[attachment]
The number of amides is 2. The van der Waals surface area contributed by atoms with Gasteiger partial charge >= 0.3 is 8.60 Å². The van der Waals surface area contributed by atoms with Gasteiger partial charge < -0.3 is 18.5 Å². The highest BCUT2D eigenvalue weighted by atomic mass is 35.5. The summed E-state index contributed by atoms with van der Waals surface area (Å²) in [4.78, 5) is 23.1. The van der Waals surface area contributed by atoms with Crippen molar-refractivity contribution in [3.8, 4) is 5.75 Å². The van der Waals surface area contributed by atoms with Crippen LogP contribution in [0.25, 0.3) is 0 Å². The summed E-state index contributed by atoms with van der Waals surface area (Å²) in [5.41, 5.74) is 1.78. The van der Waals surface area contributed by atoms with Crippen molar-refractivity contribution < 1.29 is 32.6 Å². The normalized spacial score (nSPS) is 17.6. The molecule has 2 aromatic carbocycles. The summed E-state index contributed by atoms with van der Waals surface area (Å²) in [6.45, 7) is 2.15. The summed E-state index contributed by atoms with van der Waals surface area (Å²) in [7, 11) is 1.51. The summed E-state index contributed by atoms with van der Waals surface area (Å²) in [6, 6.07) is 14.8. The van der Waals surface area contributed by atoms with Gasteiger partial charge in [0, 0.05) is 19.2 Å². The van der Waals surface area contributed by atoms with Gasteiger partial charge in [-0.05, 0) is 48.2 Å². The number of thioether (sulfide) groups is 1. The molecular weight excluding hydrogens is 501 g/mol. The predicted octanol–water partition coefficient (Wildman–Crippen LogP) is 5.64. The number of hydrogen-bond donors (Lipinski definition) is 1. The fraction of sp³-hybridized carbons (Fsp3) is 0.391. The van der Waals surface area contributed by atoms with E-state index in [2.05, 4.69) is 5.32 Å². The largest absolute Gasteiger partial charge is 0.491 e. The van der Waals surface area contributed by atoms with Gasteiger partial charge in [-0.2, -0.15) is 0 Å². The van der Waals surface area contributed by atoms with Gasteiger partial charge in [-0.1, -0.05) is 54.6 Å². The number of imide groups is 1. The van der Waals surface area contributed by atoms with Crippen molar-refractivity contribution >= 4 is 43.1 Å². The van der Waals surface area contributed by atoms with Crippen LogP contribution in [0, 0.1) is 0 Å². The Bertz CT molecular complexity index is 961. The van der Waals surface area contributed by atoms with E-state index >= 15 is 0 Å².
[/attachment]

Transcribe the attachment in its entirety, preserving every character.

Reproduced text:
The number of amides is 2. The van der Waals surface area contributed by atoms with Gasteiger partial charge >= 0.3 is 8.60 Å². The van der Waals surface area contributed by atoms with Gasteiger partial charge < -0.3 is 18.5 Å². The highest BCUT2D eigenvalue weighted by atomic mass is 35.5. The summed E-state index contributed by atoms with van der Waals surface area (Å²) in [4.78, 5) is 23.1. The van der Waals surface area contributed by atoms with Crippen molar-refractivity contribution in [3.8, 4) is 5.75 Å². The van der Waals surface area contributed by atoms with Crippen LogP contribution in [0.25, 0.3) is 0 Å². The summed E-state index contributed by atoms with van der Waals surface area (Å²) in [5.41, 5.74) is 1.78. The van der Waals surface area contributed by atoms with Crippen molar-refractivity contribution < 1.29 is 32.6 Å². The normalized spacial score (nSPS) is 17.6. The molecule has 2 aromatic carbocycles. The summed E-state index contributed by atoms with van der Waals surface area (Å²) in [6.45, 7) is 2.15. The summed E-state index contributed by atoms with van der Waals surface area (Å²) in [7, 11) is 1.51. The summed E-state index contributed by atoms with van der Waals surface area (Å²) in [6, 6.07) is 14.8. The van der Waals surface area contributed by atoms with Gasteiger partial charge in [0, 0.05) is 19.2 Å². The van der Waals surface area contributed by atoms with Gasteiger partial charge in [-0.05, 0) is 48.2 Å². The number of thioether (sulfide) groups is 1. The molecular weight excluding hydrogens is 501 g/mol. The predicted octanol–water partition coefficient (Wildman–Crippen LogP) is 5.64. The number of hydrogen-bond donors (Lipinski definition) is 1. The fraction of sp³-hybridized carbons (Fsp3) is 0.391. The van der Waals surface area contributed by atoms with E-state index in [2.05, 4.69) is 5.32 Å². The largest absolute Gasteiger partial charge is 0.491 e. The van der Waals surface area contributed by atoms with Gasteiger partial charge in [-0.2, -0.15) is 0 Å². The van der Waals surface area contributed by atoms with Gasteiger partial charge in [-0.1, -0.05) is 54.6 Å². The number of imide groups is 1. The van der Waals surface area contributed by atoms with Crippen molar-refractivity contribution >= 4 is 43.1 Å². The van der Waals surface area contributed by atoms with Crippen LogP contribution in [0, 0.1) is 0 Å². The Bertz CT molecular complexity index is 961. The van der Waals surface area contributed by atoms with E-state index >= 15 is 0 Å².